19.07.22News
ARTICLE BY Ross Dwyer, Amber De Luca-Tao
Zadeh Kicks Resell Business Closing
Zadeh Kicks Resell Business Closing
Zadeh Kicks Resell Business Closing

More Details Surrounding the Zadeh Kicks Dissolution Have Been Revealed

News on this topic was first covered on May 27, 2022.

Update July 19, 2022: According to the latest documents filed by the Zadeh Kicks case appointed receiver, David P. Stapleton, the government has taken ownership of a number of owner Michael Malekzadeh's personal assets, as per Complex. This includes 1100 pairs of sneakers, plus accessories and cash roughly adding up to $6.1 million. It was also found that Zadeh Kicks was in possession of around 60,000 sneakers, reportedly acquired from other resellers in the industry.

Given all of this, according to the report, Stapleton is not looking to resume business operations. An excerpt reads: 'The receiver (Stapleton) does not plan to resume fulfillment of shoes in the ordinary course and instead is focusing his efforts on a sale strategy to maximize recovery from the inventory for the benefit of all creditors.'

The world of flipping aftermarket kicks is a shadowy – and occasionally devious – space. Money and products change hands in immense quantities, and although there's plenty of cash to be made there's just as much to be lost when things go wrong. It's safe to say that things are going very, very wrong for customers of Zadeh Kicks, a long-running resell business established in 2013 that recently (and abruptly) ceased its operations, filing for a dissolution in Oregon court and leaving behind seven figures worth of unfulfilled orders.,

Per a report from Complex, Zadeh Kicks founder Michael Malekzadeh filed a motion to voluntarily dissolve his company on May 19 in the circuit court of Oregon's Lane County. He claimed that the company's rapid growth between January 2020 and May 2022 left him unable to keep up with the demands of running it due to 'inadequate internal systems and processes,' and that he hasn't been taking new orders since April 29. Preliminary estimates of Zadeh Kicks' liabilities and assets show the former outweighing the latter by millions of dollars, rendering it unable to pay back the debts it owes.

Zadeh Kicks Resell Business Closing

The Zadeh Kicks webstore is currently offline – and Malekzadeh has deleted many of his personal and business Instagram accounts as well – but its homepage recently displayed a message (shown above) that indicated a court-appointed receiver named David P. Stapleton had taken over the handling of its remaining assets. Since then, the FBI has gotten involved in a criminal investigation of the business as well (seen below)! Several customers who had tens or hundreds of thousands of dollars tied up with Zadeh Kicks have taken to social media to speak on their varying degrees of success in getting their money back through chargebacks and PayPal claims, while Stapleton has begun setting up the framework for customers to enter a claims process.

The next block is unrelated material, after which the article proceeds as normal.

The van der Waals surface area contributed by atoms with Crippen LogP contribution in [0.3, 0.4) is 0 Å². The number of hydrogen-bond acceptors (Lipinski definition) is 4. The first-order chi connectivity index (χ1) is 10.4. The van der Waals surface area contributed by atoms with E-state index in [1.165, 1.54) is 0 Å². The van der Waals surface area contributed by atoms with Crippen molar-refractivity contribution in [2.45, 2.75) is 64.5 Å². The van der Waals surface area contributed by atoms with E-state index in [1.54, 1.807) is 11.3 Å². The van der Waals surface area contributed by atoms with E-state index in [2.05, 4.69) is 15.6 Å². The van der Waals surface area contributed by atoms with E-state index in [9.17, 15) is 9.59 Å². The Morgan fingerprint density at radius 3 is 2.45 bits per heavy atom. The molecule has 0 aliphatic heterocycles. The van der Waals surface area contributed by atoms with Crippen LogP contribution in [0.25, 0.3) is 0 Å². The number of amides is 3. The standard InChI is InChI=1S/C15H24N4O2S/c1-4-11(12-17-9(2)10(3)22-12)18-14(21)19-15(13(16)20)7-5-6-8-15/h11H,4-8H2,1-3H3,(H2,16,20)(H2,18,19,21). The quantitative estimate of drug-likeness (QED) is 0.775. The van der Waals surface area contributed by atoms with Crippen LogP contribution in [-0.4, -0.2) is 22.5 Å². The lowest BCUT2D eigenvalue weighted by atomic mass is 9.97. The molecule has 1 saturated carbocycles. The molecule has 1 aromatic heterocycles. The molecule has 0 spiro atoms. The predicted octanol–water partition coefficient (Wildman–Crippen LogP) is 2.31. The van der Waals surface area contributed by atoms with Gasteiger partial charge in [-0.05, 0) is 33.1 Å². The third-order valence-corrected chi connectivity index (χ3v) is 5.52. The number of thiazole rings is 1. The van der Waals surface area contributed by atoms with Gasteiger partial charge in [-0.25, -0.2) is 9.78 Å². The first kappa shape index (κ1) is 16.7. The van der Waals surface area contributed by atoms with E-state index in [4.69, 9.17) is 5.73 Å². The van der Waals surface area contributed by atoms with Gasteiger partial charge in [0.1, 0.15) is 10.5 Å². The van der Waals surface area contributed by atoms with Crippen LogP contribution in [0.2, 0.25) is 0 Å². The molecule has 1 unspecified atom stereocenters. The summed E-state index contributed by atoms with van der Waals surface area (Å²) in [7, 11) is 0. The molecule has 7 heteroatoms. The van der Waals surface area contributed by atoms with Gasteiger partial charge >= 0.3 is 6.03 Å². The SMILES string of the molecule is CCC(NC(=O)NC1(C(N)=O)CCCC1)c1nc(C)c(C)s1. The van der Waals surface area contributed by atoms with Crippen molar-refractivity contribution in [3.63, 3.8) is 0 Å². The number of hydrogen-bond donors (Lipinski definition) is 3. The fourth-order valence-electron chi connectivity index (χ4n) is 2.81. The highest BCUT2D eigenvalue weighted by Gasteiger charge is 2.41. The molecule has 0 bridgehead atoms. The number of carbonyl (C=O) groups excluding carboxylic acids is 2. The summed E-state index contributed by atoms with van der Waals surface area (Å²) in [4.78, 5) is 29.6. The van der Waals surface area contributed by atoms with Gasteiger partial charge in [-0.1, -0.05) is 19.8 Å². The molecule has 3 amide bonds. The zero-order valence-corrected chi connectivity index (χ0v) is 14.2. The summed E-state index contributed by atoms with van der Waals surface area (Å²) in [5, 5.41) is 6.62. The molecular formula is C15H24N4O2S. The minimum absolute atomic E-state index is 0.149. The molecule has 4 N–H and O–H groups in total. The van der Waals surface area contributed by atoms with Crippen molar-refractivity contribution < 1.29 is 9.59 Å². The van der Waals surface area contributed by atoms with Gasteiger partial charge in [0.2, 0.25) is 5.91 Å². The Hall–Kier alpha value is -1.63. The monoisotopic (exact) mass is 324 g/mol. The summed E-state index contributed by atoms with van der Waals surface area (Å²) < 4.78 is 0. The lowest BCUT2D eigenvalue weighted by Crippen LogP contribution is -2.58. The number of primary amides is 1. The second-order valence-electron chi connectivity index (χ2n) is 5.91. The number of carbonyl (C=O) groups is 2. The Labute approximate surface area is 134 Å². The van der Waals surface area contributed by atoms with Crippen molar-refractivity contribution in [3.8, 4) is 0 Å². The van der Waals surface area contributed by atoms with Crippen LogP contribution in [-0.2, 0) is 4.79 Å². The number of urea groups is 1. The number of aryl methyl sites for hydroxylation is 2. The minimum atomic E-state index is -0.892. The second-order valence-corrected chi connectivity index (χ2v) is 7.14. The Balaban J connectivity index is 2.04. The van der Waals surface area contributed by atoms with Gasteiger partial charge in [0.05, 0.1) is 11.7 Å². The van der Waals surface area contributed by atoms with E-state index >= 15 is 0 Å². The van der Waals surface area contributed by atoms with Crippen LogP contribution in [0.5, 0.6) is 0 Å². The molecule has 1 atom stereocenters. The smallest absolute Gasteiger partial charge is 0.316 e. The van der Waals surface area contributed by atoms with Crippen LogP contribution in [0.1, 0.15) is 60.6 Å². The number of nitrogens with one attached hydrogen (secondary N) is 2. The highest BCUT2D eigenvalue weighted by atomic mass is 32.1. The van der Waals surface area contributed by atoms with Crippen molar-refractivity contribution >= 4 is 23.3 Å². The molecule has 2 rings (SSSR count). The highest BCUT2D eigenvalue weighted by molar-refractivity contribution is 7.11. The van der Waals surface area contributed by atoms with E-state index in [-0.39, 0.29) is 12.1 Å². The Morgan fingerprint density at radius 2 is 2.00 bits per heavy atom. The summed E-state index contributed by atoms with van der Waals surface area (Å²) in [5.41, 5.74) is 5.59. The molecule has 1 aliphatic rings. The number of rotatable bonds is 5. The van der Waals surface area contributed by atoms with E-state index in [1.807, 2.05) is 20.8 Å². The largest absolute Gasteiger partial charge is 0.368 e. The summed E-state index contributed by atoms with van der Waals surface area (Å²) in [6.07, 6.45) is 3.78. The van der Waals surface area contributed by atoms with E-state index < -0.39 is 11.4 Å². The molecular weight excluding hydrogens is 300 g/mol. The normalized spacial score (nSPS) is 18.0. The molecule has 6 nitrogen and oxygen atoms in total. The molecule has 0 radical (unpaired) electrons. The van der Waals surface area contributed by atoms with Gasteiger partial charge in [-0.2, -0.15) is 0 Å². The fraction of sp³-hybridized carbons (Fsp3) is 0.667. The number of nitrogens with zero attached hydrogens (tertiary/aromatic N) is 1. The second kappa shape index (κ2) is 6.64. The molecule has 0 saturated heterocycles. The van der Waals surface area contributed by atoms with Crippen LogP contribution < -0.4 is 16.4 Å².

Zadeh Kicks Resell Business Closing

So how did it all work before things went bad? Zadeh Kicks was founded in 2013 and offered a popular preorder service that would let buyers order hyped sneakers well before their release date – often right after they were announced – at a price that, although above retail, was often much less than their expected aftermarket value. Though this made it popular with your average joe sneakerhead who didn't want to go through the trials and tribulations of a release day, it was even more popular with resellers who had the funds to order early sneakers in bulk and flip them for a huge profit when they did release. Besides the prices, Zadeh Kicks' main appeal lay in the authenticity of its products – there are both NikeTalk threads and subreddits full of stories of Zadeh Kicks' shoes clearing authentication at other physical and digital aftermarket platforms.

Zadeh Kicks Resell Business Closing

Customers would usually receive their orders between six and 10 weeks after the release date, but if Zadeh Kicks was unable to fulfil their order they would be given store credit or a heavily-taxed refund, per the company's customer service policy. It's worth noting that this gift card policy has thrown another wrench in the company's dissolution: some customers, like the individual above, are now stuck with gift cards for thousands of dollars that may now be worthless.

This is an ever-evolving case, and will likely have plenty more twists and turns before it's resolved – so keep it locked here for further updates!

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